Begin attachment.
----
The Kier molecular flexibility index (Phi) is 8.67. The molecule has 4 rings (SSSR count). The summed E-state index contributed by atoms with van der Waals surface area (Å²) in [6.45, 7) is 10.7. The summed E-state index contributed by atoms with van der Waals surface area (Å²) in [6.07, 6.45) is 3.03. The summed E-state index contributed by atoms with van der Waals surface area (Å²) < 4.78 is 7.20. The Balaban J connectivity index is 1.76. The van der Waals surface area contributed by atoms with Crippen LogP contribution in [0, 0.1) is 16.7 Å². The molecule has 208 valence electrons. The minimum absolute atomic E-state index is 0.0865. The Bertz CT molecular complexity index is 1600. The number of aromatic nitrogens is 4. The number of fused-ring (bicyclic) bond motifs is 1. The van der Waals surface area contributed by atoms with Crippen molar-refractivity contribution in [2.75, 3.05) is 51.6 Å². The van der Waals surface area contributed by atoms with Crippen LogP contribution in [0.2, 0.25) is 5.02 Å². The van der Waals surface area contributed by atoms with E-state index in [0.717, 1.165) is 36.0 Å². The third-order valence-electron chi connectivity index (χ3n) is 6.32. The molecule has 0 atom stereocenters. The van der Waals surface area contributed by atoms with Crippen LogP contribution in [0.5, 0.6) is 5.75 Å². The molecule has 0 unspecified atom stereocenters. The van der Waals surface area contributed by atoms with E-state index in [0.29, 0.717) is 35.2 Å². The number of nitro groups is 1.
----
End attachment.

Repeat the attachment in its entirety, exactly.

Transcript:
The Kier molecular flexibility index (Phi) is 8.67. The molecule has 4 rings (SSSR count). The summed E-state index contributed by atoms with van der Waals surface area (Å²) in [6.45, 7) is 10.7. The summed E-state index contributed by atoms with van der Waals surface area (Å²) in [6.07, 6.45) is 3.03. The summed E-state index contributed by atoms with van der Waals surface area (Å²) < 4.78 is 7.20. The Balaban J connectivity index is 1.76. The van der Waals surface area contributed by atoms with Crippen LogP contribution in [0, 0.1) is 16.7 Å². The molecule has 208 valence electrons. The minimum absolute atomic E-state index is 0.0865. The Bertz CT molecular complexity index is 1600. The number of aromatic nitrogens is 4. The number of fused-ring (bicyclic) bond motifs is 1. The van der Waals surface area contributed by atoms with Crippen molar-refractivity contribution in [2.75, 3.05) is 51.6 Å². The van der Waals surface area contributed by atoms with Crippen LogP contribution in [0.2, 0.25) is 5.02 Å². The van der Waals surface area contributed by atoms with E-state index in [0.717, 1.165) is 36.0 Å². The third-order valence-electron chi connectivity index (χ3n) is 6.32. The molecule has 0 atom stereocenters. The van der Waals surface area contributed by atoms with Crippen LogP contribution in [0.5, 0.6) is 5.75 Å². The molecule has 0 unspecified atom stereocenters. The van der Waals surface area contributed by atoms with E-state index in [0.29, 0.717) is 35.2 Å². The number of nitro groups is 1.